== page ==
Getting the Mustang You Want Cheap

What qualifies as a "cheap" Mustang?

You are looking at one of two cars sold over a period of twenty-five years: The Fox body: Built from 1979 to 1993, these cars mostly had 5.0l V8s and 2.3l four cylinders with a few oddball sixes and turbocharged engines during their production run. The 79-86 Capri is a Mercury-branded Mustang with a different front end. Power from the V8 steadily rose from 145hp in early models up to 205hp.

The SN-95: This update of the Fox platform ran from 1994 to 2004. The four cylinder was finally ditched in favor of a Cologne 3.8l V6. Ford's "mod motor" 4.6l V8 replaced the 5.0 in 1996. V8 engines were only available in GT models. It got a styling update in 1999, and power went up 35hp for the V8 and 40hp for the V6. Power peaked at 300hp for the V8.

Where does one search for used Mustangs for sale cheap but worthy?  One solution is to buy a less desirable model and add parts to build the car you want. The great thing about these cars is that they're the same underneath, so even the highest performance model is just a regular car with some added parts. For example, SVT's predecessor, SVO, built a high-performance Mustang in the mid-80s that used off-the-shelf KYB shocks. The popularity of these cars also means a tremendous amount of aftermarket support is available, even for older cars. Ford, Roush, and Saleen sell individual parts used in their high performance vehicles while every major aftermarket performance company offers something for the pony car.

While it's often cheaper to buy a V8 car instead of performing an engine swap on an I4 or V6 car, special edition cars like the Cobras can often be recreated for a lower cost than buying one outright. Since these are basically the same cars underneath, parts are easily swappable.

There are a few things you should keep in mind when shopping for a project car:  The V8-powered LX and GT Fox bodies are the same functionally, including suspension components; the only real difference is outward appearance and interior options. However, the four-cylinder uses less sporty suspension components and weaker transmissions and axles. The SN-95 V6 also uses lighter duty components compared to the later V8s.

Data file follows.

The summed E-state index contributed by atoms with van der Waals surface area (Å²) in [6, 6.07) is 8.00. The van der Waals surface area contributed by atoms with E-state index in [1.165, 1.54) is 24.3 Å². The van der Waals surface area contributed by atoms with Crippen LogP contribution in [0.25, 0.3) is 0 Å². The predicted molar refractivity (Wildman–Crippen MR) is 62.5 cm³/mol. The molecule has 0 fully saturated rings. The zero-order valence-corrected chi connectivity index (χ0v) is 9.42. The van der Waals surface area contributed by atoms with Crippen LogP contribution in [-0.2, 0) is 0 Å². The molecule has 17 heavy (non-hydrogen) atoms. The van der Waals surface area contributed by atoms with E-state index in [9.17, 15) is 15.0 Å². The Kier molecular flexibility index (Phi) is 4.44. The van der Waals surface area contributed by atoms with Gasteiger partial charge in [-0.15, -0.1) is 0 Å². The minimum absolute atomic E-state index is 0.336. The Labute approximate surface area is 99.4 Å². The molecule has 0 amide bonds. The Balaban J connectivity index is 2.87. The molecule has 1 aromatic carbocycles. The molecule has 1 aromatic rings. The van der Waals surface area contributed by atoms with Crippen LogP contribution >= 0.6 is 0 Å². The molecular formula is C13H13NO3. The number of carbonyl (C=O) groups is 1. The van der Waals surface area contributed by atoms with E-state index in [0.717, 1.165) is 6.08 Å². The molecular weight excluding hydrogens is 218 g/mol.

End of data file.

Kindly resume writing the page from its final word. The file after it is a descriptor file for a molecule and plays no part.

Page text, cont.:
The K-member used in four cylinder cars is identical to those used in 5.0l V8's, making an engine swap relatively easy. If you find a rare straight-6 model, the K-member will be replaced. There are plenty of aftermarket options, as this is an easy way to reduce weight over the front end. In either case it's easier and cheaper to do the conversion using a wrecked V8 car, although there are complete conversion kits available.

The independent rear axle used in the SVT Cobras will bolt up to the mounts on a solid axle car. Ford used to sell this axle separately in their racing performance catalog.

The DOHC 4.6l used in the SN-95 Mustang Cobras makes around fifty more horsepower than the SOHC. It is much easier to get this power out of a SOHC engine than swapping it for the Cobra motor.

What if I want a Mustang that is cheap to buy and insure?  You could buy a Mustang that isn't a Mustang.  The Ford Fairmont and Mercury Zephyr were built on the same Fox platform. While they use different suspension geometry, the cars are similar enough to the early Fox bodies that engine and powertrain parts are compatible. Their frames are substantially weaker, but this means they are also much lighter, making them ideal for use as dragsters. If you are only interested in straight-line performance, this may be the way to go.